zaraa is mulk ke rahabaron ko bulaao
ye kuuche ye galiyaan ye manzar dikhaao
jinhen naaz hai hind par unko laao
jinhe naaz hai hind par woh kahaan hai
(Call then, call them, the Rulers of this Land; show them these alleys, these sights; call them, those who are so proud of India; where are they, those who are so proud of India?)

These are few fantastically sarcastic lines written ever. The poetic sense in the film is just superb. Be it in its dialogues or songs. The soul of the movie was Guru Dutt & Sahir Ludhianvi. His  poems on which the lyrics were based was another talking point in the movie. It looked like Sahir’s words were telling Guru Dutt’s  view of the world and experience of tragedy. Something which Sahir himself went through. 

 Yeh Mehlon Yeh Thakhton, Jaane Woh Kaise Log The Jinke and Jinhe Naaz Hai Hind Par Woh Kahaan Hai are some of the finest songs written for Hindi cinema. The music by SD Burman is just extraordinary.

Performance wise also the movie made it’s mark. Here the characters aren’t as they seem. The prostitute,is a more moral person than other characters in the film, despite her occupation whereas to me Vijay looked selfish. He only wanted to be always happy. The role of Meena portrayed materialistic fulfilment & had negative shades to it compared to the other female lead Gulabo.Guru Dutt portrays his role of the poet to the ultimate best with one his best ever screen performance.  Dilip Kumar was the original choice for Vijay’s role, but Guru Dutt made the character tailor made for him.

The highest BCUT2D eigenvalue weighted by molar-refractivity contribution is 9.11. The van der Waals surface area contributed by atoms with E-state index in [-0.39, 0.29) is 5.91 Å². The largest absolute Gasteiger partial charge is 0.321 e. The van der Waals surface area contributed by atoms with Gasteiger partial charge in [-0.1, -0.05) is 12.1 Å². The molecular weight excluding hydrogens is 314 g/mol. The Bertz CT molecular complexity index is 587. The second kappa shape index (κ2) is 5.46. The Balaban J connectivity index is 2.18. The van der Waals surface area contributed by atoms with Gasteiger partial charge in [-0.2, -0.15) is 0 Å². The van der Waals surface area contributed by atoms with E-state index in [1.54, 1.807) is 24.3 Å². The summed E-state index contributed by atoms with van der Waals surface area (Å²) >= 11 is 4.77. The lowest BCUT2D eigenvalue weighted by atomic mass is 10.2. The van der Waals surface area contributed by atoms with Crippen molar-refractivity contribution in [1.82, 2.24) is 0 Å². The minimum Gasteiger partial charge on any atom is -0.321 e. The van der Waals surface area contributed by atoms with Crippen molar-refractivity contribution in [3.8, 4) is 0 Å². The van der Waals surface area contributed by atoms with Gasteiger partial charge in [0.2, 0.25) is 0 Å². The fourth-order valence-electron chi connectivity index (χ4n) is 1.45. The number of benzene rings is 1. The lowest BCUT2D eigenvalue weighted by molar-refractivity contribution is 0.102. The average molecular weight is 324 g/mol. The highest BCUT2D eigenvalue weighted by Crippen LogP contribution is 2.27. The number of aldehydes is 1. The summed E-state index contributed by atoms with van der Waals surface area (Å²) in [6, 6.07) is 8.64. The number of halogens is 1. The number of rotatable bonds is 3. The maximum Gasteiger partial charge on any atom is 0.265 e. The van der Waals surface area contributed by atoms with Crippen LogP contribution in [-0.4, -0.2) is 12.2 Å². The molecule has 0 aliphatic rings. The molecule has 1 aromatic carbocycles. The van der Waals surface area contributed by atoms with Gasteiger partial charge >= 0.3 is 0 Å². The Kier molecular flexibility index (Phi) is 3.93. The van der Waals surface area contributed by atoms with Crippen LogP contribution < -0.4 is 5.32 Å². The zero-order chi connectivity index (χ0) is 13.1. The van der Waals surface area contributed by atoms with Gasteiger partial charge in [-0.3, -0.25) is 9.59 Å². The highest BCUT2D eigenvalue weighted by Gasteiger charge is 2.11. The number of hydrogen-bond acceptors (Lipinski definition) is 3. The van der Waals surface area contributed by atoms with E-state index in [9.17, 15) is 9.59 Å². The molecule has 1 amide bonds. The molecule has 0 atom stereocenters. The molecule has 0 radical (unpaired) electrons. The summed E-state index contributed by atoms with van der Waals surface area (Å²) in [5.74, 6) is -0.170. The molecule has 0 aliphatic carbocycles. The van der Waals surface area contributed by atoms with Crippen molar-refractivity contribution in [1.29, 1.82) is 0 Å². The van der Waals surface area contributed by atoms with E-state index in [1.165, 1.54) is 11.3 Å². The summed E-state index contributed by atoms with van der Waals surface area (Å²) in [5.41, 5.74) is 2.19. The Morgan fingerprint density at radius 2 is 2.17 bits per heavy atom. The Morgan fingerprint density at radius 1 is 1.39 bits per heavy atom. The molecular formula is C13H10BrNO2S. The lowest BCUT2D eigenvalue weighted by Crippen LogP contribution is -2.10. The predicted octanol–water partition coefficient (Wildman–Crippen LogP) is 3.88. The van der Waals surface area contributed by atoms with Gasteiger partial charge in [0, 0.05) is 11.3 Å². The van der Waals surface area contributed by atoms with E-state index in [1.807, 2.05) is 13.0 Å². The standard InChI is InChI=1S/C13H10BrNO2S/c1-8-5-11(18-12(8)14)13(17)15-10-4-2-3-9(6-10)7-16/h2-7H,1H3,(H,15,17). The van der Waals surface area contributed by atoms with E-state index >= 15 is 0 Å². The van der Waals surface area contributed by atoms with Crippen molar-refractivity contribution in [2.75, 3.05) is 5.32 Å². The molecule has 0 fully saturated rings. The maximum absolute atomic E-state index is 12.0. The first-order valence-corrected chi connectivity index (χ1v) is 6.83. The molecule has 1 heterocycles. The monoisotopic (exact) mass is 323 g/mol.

Now the time ahs come to talk about the talking point of the film besides what all I have written. The Cinematography is one of the strongest point in the film. Guru Dutt created an imagery…a fantasy which has still considered in icon in itself.  The use of lighting to create contrast and shadows has been brilliant evoking a dramatic atmosphere.

22463-medium The time when Vijay runs from the mental asylum and reaches the function where the dead poet (Vijay himself) is being honored.This forms one of the best climaxes I’ve ever seen. Something executed to perfection. The function is going on and suddenly the door opens & Vijay standing with the white lighting from the back creating a silhouette for Vijay. A great cinematic technique with a great the song :

ye mahalon, ye takton, ye taajon ki duniyaa
ye inasaan ke dushman samaajon kii duniyaa
ye daulat ke bhuukhe rivaazon ki duniyaa
ye duniyaa agar mil bhi jaaye to kya hai

jalaa do, jalaa do ise phuunk Daalo ye duniyaa
mere samne se hataa lo ye duniyaa
tumhaari hai tum hi sambhalo ye duniyaa, ye duniyaa …

These lyrics have a meaning for every generation..for every era.

Some people found Pyaasa too sad (the movie didn’t work wonders that time), for some people it was too negative & for some it was contemporary cinema. Whatever said, for me it is still a masterpiece & will remain one. A brilliant movie quite ahead of its time in every manner I say.